In this outstanding critical and historical account, Fred Inglis, strips away the philosophical incoherence of Cultural Studies to reveal a common focus within the protean subject-matter and complex history of the field.
Inglis begins with a concise, ambitious review of the historical circumstances which made Cultural Studies both necessary and possible in the inter-war years. He then charts the development of the field from its often contradictory origins (in Cambridge, England, and Frankfurt, Germany through its encounter with Marxism. French structuralism and linguistic philosophy, to contemporary anthropology.
Focusing on the study of the value as the defining content of Cultural Studies, Inglis illuminates the work of such key figures as F. R. Leavis, Raymond Williams, Stuart Hall, Theodore Adorno, Antonio Gramsci and Clifford Geertz. Balancing the claims of the Grand Theory against the charms of local knowledge, Inglis charts a fascinating course through the theories and methods of Cultural Studies as it seeks to refashion the traditional academic disciplines of the Humanities and Social Sciences.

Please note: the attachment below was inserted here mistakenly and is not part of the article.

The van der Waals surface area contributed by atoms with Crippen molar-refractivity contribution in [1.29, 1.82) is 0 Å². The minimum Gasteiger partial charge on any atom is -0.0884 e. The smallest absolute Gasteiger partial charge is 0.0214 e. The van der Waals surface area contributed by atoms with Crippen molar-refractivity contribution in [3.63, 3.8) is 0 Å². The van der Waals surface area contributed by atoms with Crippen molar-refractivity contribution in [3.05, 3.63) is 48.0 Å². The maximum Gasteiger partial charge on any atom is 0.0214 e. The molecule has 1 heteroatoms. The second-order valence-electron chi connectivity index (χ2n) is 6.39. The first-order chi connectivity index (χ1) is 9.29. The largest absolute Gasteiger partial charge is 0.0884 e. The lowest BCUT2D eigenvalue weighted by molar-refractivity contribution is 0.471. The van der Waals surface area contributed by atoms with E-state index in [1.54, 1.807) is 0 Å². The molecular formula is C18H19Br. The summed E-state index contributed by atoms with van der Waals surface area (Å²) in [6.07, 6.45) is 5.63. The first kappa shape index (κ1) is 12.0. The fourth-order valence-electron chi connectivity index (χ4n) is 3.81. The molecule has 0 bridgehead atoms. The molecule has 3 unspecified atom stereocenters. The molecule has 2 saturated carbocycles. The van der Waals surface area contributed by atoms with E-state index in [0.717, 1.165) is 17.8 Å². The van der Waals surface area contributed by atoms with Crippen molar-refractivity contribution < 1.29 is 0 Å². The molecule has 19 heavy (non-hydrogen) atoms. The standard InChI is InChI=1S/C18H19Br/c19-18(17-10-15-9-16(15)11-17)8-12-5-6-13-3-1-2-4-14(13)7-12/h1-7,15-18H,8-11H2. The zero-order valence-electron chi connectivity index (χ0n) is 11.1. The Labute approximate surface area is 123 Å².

Ending with a chapter on "How to do Cultural Studies", this book provides a much needed critical introduction to an exciting new field of inquiry. Sympathetic but non-partisan in approach, and refreshingly clear in its framework, Cultural Studies should be welcomed by students and teachers alike.